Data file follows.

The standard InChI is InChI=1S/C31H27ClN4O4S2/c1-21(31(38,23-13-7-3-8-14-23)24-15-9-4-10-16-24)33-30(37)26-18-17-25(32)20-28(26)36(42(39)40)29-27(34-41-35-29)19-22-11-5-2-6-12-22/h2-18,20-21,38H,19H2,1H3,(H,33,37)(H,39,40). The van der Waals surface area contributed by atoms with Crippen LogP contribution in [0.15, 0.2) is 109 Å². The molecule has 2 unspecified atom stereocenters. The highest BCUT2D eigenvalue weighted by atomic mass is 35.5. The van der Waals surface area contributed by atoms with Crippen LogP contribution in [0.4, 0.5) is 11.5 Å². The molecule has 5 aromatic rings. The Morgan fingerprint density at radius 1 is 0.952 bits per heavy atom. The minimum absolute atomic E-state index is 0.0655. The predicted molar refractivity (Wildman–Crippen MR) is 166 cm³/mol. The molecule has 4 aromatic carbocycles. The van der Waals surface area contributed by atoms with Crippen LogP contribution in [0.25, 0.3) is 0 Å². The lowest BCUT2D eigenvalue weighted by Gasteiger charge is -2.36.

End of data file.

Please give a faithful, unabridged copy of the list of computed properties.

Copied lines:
The standard InChI is InChI=1S/C31H27ClN4O4S2/c1-21(31(38,23-13-7-3-8-14-23)24-15-9-4-10-16-24)33-30(37)26-18-17-25(32)20-28(26)36(42(39)40)29-27(34-41-35-29)19-22-11-5-2-6-12-22/h2-18,20-21,38H,19H2,1H3,(H,33,37)(H,39,40). The van der Waals surface area contributed by atoms with Crippen LogP contribution in [0.15, 0.2) is 109 Å². The molecule has 2 unspecified atom stereocenters. The highest BCUT2D eigenvalue weighted by atomic mass is 35.5. The van der Waals surface area contributed by atoms with Crippen LogP contribution in [0.4, 0.5) is 11.5 Å². The molecule has 5 aromatic rings. The Morgan fingerprint density at radius 1 is 0.952 bits per heavy atom. The minimum absolute atomic E-state index is 0.0655. The predicted molar refractivity (Wildman–Crippen MR) is 166 cm³/mol. The molecule has 4 aromatic carbocycles. The van der Waals surface area contributed by atoms with Crippen LogP contribution in [0.25, 0.3) is 0 Å². The lowest BCUT2D eigenvalue weighted by Gasteiger charge is -2.36.